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Proposed rule curtailing the use of plastics by the federal government will have unintended environmental consequences, caution the American Chemistry Council (ACC) and Plastics Industry Association (PLASTICS).

Norbert Sparrow

September 7, 2022

2 Min Read
drawing of bullhorn
Image courtesy of Alamy/Sergey Pykhonin

Well, the General Services Administration (GSA) asked for it. The agency, which procures a range of supplies and services for the federal government, sought public feedback when it issued an advance notice in July of its intention to curtail the use of plastics. Now, it’s getting an earful from the Plastics Industry Association (PLASTICS) and American Chemistry Council (ACC). Both organizations have submitted comments to the GSA that stress the negative environmental effects and increased costs to taxpayers that a ban on procurement of single-use plastics would cause.

To recap: The GSA said in its advance notice of proposed rule making published in the Federal Register on July 7, 2022, that it is seeking public feedback “pertaining to the use of plastic consumed in both packaging and shipping, as well as other single-use plastics for which the agency contracts.” The rationale for this initiative is an executive order signed by President Biden that calls for “robust climate action.”

In its comments, the ACC pointed out the unintended consequences of this proposal, including an increase in greenhouse gas emissions and the quantity of material going to landfills. Several studies — the most recent of which was produced by McKinsey & Co. — have shown that plastics have less of an impact on greenhouse gas emissions than most alternative materials, when you factor in a comprehensive life-cycle analysis. ACA’s comment also noted plastic packaging’s role in protecting and preserving food and, thus, reducing food waste.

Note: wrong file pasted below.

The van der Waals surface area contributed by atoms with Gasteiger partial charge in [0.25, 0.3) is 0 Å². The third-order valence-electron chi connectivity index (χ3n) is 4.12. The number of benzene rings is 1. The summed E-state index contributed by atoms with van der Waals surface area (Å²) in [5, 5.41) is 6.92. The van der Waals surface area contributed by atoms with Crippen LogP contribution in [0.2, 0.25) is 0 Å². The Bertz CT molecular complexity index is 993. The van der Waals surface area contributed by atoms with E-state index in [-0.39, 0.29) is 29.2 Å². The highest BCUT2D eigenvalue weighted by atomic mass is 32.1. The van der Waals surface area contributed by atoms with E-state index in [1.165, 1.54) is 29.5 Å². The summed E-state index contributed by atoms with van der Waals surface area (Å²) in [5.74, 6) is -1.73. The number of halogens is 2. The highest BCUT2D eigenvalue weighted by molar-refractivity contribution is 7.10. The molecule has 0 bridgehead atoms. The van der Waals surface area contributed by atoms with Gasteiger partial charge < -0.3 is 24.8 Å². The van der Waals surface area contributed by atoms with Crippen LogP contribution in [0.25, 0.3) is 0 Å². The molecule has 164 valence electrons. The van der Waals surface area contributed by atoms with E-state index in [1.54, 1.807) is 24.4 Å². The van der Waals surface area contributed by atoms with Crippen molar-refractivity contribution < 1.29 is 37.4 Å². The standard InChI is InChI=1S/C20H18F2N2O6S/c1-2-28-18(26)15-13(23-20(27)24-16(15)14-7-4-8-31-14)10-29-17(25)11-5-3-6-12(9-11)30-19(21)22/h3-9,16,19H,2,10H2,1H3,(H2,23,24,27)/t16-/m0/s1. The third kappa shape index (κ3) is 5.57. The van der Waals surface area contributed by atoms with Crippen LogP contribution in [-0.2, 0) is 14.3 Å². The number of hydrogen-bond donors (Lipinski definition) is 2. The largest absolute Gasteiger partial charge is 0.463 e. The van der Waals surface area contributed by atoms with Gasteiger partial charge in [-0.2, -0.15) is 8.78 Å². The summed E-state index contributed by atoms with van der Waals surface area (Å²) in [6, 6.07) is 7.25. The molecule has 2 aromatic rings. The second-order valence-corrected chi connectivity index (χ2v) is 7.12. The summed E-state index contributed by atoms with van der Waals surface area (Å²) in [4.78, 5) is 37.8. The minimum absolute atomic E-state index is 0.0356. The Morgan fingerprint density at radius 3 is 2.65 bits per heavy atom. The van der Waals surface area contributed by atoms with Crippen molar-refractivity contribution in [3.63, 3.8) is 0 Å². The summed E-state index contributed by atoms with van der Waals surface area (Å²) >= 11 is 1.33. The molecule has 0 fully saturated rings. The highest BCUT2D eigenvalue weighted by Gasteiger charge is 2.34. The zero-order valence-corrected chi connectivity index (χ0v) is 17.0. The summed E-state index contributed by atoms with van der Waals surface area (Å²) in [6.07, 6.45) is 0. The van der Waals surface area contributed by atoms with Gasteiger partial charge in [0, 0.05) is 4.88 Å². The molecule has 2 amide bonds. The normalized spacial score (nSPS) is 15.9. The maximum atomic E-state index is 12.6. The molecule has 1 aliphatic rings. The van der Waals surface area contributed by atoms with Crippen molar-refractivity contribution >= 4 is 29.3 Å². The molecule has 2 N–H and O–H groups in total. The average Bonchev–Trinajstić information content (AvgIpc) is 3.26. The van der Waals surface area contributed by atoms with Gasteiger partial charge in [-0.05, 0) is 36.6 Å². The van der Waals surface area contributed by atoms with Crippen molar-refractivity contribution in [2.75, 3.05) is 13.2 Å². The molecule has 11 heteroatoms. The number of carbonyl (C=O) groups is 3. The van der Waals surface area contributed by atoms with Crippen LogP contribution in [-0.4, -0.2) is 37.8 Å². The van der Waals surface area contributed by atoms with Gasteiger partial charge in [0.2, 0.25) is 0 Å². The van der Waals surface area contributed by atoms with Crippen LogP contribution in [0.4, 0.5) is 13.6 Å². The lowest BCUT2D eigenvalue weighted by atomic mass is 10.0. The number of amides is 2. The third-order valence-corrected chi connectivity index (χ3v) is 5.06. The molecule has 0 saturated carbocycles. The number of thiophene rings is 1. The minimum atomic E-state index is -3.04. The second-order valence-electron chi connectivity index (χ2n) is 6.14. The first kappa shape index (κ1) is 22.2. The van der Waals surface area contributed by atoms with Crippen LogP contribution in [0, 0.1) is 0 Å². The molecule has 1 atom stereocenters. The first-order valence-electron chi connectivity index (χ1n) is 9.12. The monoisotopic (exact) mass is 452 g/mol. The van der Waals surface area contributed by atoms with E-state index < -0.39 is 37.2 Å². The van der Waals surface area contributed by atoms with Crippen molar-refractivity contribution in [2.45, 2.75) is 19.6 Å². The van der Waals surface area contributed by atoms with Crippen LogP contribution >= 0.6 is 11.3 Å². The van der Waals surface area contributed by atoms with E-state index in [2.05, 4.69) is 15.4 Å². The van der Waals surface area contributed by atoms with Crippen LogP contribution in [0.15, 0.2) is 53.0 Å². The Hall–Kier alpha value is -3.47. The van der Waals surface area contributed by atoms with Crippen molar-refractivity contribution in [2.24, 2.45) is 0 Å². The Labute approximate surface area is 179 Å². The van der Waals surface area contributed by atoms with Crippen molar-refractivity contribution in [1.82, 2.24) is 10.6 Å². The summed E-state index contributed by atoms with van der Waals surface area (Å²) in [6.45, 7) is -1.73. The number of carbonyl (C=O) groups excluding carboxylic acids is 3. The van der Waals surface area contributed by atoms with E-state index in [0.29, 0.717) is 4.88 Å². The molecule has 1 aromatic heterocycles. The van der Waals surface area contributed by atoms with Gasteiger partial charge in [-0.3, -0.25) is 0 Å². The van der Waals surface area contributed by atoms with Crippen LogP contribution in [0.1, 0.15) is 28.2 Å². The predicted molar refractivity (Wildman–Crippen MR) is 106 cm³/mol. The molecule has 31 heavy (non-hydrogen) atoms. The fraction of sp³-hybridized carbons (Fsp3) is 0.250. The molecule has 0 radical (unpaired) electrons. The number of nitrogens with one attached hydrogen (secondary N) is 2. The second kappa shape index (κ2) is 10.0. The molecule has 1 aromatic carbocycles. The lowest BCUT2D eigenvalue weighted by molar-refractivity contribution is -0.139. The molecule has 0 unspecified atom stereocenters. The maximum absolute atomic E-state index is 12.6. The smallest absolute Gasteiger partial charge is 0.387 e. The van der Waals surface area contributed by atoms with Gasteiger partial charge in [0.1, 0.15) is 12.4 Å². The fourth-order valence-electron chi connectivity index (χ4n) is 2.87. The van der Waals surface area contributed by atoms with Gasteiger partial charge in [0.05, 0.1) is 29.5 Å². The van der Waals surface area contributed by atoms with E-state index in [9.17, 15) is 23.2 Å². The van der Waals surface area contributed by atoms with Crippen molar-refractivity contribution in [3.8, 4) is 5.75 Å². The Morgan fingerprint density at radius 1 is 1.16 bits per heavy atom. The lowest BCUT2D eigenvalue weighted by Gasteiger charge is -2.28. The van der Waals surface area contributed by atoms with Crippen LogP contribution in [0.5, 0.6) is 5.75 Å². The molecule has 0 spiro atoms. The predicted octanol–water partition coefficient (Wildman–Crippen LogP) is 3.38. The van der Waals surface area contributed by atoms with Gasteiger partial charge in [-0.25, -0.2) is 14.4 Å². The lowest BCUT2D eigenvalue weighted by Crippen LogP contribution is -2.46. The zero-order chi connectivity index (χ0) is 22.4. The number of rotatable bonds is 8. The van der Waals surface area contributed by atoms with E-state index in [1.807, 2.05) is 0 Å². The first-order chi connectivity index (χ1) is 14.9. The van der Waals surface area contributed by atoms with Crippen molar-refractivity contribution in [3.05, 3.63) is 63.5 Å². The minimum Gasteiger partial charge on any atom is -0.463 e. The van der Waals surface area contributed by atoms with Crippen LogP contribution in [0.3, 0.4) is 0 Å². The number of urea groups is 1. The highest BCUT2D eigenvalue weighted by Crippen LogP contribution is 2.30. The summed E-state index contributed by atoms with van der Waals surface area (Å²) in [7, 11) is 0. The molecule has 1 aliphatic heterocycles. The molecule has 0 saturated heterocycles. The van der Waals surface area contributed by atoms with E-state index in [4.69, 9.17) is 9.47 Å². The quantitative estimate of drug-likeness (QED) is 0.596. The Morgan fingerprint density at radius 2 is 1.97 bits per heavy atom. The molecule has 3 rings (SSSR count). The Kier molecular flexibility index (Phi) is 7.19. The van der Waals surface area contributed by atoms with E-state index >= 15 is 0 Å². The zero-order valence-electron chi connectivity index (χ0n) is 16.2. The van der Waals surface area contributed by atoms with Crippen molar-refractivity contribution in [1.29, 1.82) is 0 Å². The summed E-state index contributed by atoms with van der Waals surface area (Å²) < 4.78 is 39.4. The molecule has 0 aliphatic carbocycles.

The initiative also would increase costs for the federal government. In its comments, PLASTICS cited numerous examples of the potential rule’s impact on consumers, businesses, and the broader economy. “This proposal would . . . cost taxpayers millions and millions of dollars,” said Matt Seaholm, Plastics President and CEO, in a news release announcing the filing of comments.

Both organizations stressed their willingness to collaborate with the Biden administration on finding effective, science-based ways to build a circular economy.

“Our industry is investing billions of dollars to recycle more plastic waste in the US,” said Seaholm. “We would welcome the opportunity to collaborate with the administration to develop effective recycling solutions that reduce plastic waste through smart investments in infrastructure, technology, and education.”

The ACC noted that its Plastics Division members were among the first to set goals for all plastic packaging in the United States to be reused, recycled, or recovered by 2040 and for all US plastic packaging to be recyclable or recoverable by 2030. “Achieving these goals will require industry, manufacturers, brands and retailers, recyclers, and waste haulers, as well as citizens, communities, non-profits, academics, and federal, state, and local governments, to come together to support policies and programs to increase the supply of and demand for recycled materials and create the circular economy we all want,” said the ACC.

The GSA’s proposed rule won't get us there, in the view of these organizations.

About the Author(s)

Norbert Sparrow

Editor in chief of PlasticsToday since 2015, Norbert Sparrow has more than 30 years of editorial experience in business-to-business media. He studied journalism at the Centre Universitaire d'Etudes du Journalisme in Strasbourg, France, where he earned a master's degree.


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